Guys Driving Around Stole 41 Million Credit Card Numbers

Last Updated Aug 6, 2008 1:31 PM EDT

If you're like me, you are not exactly breathing a sigh of relief at yesterday's news that the 11 people charged with stealing 41 million credit card numbers from major retailers did so by driving around with a laptop looking for wireless connections.

It was just that easy to invade the computer systems of nine national retailers: TJX (T.J. Maxx and Marshalls), Office Max, Barnes & Noble, Sports Authority, Boston Market, DSW Shoe Warehouse, Dave & Buster's, Forever 21, and B.J.'s Wholesale Club.

Such a mundane activity for such a huge illegal enterprise. One wonders what kind of car they drove or what radio station they listened to as they worked. Was there fast food involved?

Cash machineAnd what exactly were the IT people at these nine retailers thinking? That 41 million figure could go much higher -- it represents how many card numbers were found on servers in Latvia and Ukraine. TJX, the largest victim and the one that pointed federal officials to the theft ring, has said 45.7 million of its customers were potentially compromised.

The 11 men, led by organizer Albert Gonzales of Miami, come from Estonia, the Ukraine, China, and Belarus as well as the United States. Stolen credit and debit card numbers were imprinted onto counterfeit credit card blanks in Eastern Europe, China, Phillippines, and Thailand and used to withdraw money from ATMs with stolen PIN codes.

Attorney General Michael Mukasey said the total dollar amount of the alleged theft is "impossible to quantify at this point." The Wall Street Journal talked to several retailers named in the indictments, including Boston Market and Barnes & Noble, who said they had never reported a security breach.

In Boston, U.S. Attorney Michael J. Sullivan said officials still haven't identified all the victims. "I suspect that a lot of people are unaware that their identifying information has been compromised," he said.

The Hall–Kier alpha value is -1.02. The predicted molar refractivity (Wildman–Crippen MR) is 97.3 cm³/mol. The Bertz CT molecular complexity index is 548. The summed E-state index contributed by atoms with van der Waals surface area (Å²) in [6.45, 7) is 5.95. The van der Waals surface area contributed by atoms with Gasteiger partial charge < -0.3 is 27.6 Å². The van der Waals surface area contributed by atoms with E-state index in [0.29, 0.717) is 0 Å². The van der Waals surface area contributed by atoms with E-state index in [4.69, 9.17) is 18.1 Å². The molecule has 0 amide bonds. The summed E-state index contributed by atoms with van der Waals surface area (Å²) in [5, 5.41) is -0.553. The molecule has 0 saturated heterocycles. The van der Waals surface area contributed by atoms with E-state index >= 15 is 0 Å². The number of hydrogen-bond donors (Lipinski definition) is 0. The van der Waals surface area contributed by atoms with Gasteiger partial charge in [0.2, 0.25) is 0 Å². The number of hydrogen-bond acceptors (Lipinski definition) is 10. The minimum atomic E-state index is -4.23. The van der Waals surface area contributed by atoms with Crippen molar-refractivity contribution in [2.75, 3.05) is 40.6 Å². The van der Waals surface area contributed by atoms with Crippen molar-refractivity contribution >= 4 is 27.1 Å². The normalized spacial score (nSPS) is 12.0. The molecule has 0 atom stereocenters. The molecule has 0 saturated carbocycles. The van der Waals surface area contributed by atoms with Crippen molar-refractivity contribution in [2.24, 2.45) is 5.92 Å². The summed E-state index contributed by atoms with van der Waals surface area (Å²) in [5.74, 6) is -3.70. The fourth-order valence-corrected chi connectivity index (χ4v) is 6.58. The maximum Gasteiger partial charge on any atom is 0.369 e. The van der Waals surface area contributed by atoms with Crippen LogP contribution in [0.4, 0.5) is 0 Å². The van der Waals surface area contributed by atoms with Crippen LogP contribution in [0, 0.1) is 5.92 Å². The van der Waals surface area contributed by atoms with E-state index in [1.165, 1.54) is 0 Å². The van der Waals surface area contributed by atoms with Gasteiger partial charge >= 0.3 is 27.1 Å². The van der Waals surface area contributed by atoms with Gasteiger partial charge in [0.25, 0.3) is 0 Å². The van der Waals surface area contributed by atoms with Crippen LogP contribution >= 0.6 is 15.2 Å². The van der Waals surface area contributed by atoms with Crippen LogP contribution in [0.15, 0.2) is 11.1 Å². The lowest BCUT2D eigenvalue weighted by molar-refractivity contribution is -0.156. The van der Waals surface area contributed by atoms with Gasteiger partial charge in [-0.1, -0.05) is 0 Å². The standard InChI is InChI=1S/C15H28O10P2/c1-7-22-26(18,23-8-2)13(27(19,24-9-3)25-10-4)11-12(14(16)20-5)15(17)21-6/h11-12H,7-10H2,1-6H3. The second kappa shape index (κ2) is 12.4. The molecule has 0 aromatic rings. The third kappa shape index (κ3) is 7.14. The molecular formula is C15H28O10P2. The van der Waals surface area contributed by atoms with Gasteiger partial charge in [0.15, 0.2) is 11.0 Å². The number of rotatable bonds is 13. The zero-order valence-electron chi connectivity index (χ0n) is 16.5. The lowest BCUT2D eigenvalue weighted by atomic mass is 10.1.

How did your credit card number get to Latvia? "War driving" is the practice of tooling around shopping centers looking for open wireless connections.

In the case of TJX, Christopher Scott of Miami got into a Florida Marshalls store's wireless network in July 2005 and downloaded payment info. Eventually, the theft ring was able to establish a virtual private network connection to TJX headquarters in Framingham, Mass., and install a sniffer program on its payment processing server. Those numbers went to middlement in Eastern Europe who wholesaled them to thieves.

TJX didn't discover the breach until December 2006 and announced it in January 2007. The retailer paid out $123 million in legal and reimbursement costs related to the data theft in its last fiscal year.

The hackers installed sniffers on cash register terminals in at least 11 Dave & Buster's locations and captured card numbers as they were processed. According to the Boston Globe, a packet sniffer at one restaurant captured about 5,000 debit and credit card numbers and caused $600,000 in losses.

Gaping holes in wireless security are everywhere. My husband, a Mac consultant in Denver, kept wireless connection finder iStumbler running on his MacBook one day while he drove across town to a client's office. It picked up more than 200 open wireless points from offices, stores, and homes, including one named "GET YOUR OWN F***ING INTERNET." This might be funny except it's not.

Gonzales managed to keep stealing credit card numbers even as he served as a federal informant, starting in 2003. The return of $1.6 million is being sought from Gonzales; conspirator Maksym Yastremskiy of Ukraine earned $11 million from the theft ring.

According to the New York Times, "The name and whereabouts of the final defendant are unknown." This does not inspire confidence either.

Photo by Jeff Sandquist via Flickr, CC 2.0

  • Lisa Everitt

    A Denver-based business writer, Lisa Everitt is a veteran of daily and weekly newspapers and trade magazines, including The Natural Foods Merchandiser, Rocky Mountain News, Inter@ctive Week, San Francisco Business Times, and the Peninsula Times Tribune.